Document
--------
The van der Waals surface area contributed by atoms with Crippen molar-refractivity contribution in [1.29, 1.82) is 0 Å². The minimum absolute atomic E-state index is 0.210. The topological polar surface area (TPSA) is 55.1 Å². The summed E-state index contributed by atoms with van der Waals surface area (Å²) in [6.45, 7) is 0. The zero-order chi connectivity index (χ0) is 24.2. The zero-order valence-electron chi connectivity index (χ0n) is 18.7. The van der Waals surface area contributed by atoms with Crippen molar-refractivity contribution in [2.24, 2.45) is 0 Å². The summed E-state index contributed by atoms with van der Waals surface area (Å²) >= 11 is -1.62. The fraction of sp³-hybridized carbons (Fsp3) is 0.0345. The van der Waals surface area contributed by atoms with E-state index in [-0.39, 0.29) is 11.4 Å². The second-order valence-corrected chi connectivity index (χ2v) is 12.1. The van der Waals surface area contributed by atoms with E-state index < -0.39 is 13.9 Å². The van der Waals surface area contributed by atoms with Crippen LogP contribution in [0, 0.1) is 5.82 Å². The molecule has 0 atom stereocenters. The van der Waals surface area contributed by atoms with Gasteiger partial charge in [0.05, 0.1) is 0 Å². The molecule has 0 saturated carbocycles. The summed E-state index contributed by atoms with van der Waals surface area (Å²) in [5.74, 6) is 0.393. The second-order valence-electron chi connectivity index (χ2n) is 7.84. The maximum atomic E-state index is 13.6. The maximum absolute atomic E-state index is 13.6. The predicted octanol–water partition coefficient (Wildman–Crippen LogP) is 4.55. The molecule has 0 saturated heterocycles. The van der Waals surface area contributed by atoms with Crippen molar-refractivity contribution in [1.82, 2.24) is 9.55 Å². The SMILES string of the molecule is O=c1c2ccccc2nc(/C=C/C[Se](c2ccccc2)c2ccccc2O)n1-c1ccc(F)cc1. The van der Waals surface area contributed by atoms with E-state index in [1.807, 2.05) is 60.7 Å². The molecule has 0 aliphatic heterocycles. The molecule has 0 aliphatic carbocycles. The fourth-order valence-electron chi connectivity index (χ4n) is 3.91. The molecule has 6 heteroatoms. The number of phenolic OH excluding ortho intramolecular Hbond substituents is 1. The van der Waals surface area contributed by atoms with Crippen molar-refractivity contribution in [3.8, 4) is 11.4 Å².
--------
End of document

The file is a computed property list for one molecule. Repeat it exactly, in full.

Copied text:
The van der Waals surface area contributed by atoms with Crippen molar-refractivity contribution in [1.29, 1.82) is 0 Å². The minimum absolute atomic E-state index is 0.210. The topological polar surface area (TPSA) is 55.1 Å². The summed E-state index contributed by atoms with van der Waals surface area (Å²) in [6.45, 7) is 0. The zero-order chi connectivity index (χ0) is 24.2. The zero-order valence-electron chi connectivity index (χ0n) is 18.7. The van der Waals surface area contributed by atoms with Crippen molar-refractivity contribution in [2.24, 2.45) is 0 Å². The summed E-state index contributed by atoms with van der Waals surface area (Å²) >= 11 is -1.62. The fraction of sp³-hybridized carbons (Fsp3) is 0.0345. The van der Waals surface area contributed by atoms with E-state index in [-0.39, 0.29) is 11.4 Å². The second-order valence-corrected chi connectivity index (χ2v) is 12.1. The van der Waals surface area contributed by atoms with E-state index < -0.39 is 13.9 Å². The van der Waals surface area contributed by atoms with Crippen LogP contribution in [0, 0.1) is 5.82 Å². The molecule has 0 atom stereocenters. The van der Waals surface area contributed by atoms with Gasteiger partial charge in [0.05, 0.1) is 0 Å². The molecule has 0 saturated carbocycles. The summed E-state index contributed by atoms with van der Waals surface area (Å²) in [5.74, 6) is 0.393. The second-order valence-electron chi connectivity index (χ2n) is 7.84. The maximum atomic E-state index is 13.6. The maximum absolute atomic E-state index is 13.6. The predicted octanol–water partition coefficient (Wildman–Crippen LogP) is 4.55. The molecule has 0 saturated heterocycles. The van der Waals surface area contributed by atoms with Crippen molar-refractivity contribution in [1.82, 2.24) is 9.55 Å². The SMILES string of the molecule is O=c1c2ccccc2nc(/C=C/C[Se](c2ccccc2)c2ccccc2O)n1-c1ccc(F)cc1. The van der Waals surface area contributed by atoms with E-state index in [1.807, 2.05) is 60.7 Å². The molecule has 0 aliphatic heterocycles. The molecule has 0 aliphatic carbocycles. The fourth-order valence-electron chi connectivity index (χ4n) is 3.91. The molecule has 6 heteroatoms. The number of phenolic OH excluding ortho intramolecular Hbond substituents is 1. The van der Waals surface area contributed by atoms with Crippen molar-refractivity contribution in [3.8, 4) is 11.4 Å².